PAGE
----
Baby's Brain in Week 29
By now, your baby is entirely aware of your playtime together. She's knows that people move themselves, but toys need to be pushed, pulled, or carried. She watches a pacifier fall off the edge of the couch and knows it will end up on the floor. And around this age, she's beginning to grasp a concept that will up the fun quotient of your play sessions even further: moving objects displace—that is, bump forward, knock over, or even send flying—stationary ones.
What the Research Shows
Researchers set up a series of experiments in which there were possible and impossible events; in each, moving objects displaced stationary objects. To begin, researchers set a ball rolling down a ramp, which caused a toy at the bottom of the ramp to move.
After watching a few run-throughs, infants (age two-and-a-half months) soon habituated to this event—that is, they became disinterested, as it wasn't anything they were surprised by. To these babies, they were witnessing a clearly feasible event that they knew to be true from their own experiences.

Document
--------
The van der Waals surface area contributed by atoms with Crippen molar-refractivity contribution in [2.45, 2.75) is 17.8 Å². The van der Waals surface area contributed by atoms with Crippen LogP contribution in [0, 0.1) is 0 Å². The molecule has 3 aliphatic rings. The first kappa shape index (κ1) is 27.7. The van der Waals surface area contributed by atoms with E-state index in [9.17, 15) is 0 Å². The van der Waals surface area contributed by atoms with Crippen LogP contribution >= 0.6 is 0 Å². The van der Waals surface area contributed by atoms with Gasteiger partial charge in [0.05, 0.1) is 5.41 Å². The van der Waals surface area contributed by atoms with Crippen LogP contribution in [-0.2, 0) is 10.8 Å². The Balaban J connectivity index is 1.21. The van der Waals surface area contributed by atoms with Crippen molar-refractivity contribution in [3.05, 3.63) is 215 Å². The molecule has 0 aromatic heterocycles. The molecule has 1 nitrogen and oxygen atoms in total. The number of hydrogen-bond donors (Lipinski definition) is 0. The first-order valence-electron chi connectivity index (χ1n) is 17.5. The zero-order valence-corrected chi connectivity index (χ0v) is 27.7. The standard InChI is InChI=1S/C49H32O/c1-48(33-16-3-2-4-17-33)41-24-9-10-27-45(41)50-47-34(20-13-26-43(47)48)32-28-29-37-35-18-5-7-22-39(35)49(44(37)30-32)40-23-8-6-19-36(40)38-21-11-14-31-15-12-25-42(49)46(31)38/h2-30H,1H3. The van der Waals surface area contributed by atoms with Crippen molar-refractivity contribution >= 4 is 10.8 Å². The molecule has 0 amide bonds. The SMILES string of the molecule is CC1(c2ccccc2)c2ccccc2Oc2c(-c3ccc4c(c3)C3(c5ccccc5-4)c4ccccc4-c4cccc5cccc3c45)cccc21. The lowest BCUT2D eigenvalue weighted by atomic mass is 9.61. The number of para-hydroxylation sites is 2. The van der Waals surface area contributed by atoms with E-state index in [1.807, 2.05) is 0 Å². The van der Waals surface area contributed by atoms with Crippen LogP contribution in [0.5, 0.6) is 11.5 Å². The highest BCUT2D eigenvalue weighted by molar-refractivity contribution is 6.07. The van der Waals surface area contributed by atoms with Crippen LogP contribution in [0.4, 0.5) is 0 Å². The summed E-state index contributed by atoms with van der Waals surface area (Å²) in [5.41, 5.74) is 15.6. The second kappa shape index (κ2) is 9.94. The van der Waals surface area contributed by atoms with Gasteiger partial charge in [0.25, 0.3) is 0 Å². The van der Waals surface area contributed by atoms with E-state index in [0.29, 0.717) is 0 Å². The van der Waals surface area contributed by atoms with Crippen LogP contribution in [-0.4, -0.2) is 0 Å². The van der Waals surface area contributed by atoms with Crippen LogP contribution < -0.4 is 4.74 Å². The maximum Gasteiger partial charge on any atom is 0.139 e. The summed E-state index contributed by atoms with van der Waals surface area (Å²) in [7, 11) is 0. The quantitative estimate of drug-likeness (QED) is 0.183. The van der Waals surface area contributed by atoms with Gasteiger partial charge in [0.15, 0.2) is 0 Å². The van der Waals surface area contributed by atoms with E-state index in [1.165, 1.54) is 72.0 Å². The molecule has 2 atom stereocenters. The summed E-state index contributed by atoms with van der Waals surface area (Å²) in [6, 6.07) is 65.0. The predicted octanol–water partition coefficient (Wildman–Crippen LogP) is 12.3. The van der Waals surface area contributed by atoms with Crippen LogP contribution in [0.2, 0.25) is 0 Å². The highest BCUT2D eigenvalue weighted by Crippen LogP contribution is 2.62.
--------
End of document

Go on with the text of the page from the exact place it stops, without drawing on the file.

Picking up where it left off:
Then the researchers set up a "false device," which they—OK, and we—knew would defy physics: They rolled a little ball down the ramp, which subsequently moved a much larger object. Still, though, these very young babies didn't blink; they didn't find this event as unusual at all.
When six-and-a-half-month-olds were shown the second scenario, they looked reliably longer at the small ball as it displaced the large object. This showed researchers that these older babies were aware that this situation was impossible.
The amazing facts scientists now know? At two-and-a-half months, babies are only interested in the sheer fact that a ball that hits an object makes that object subsequently move (what researchers call "physical causality"), but at six-and-a-half months, babies are keen enough to look at this scenario and take more factors into account:
- the size of the moving object
- the size of the stationary object
- how far—or even if—the moving object can displace the still one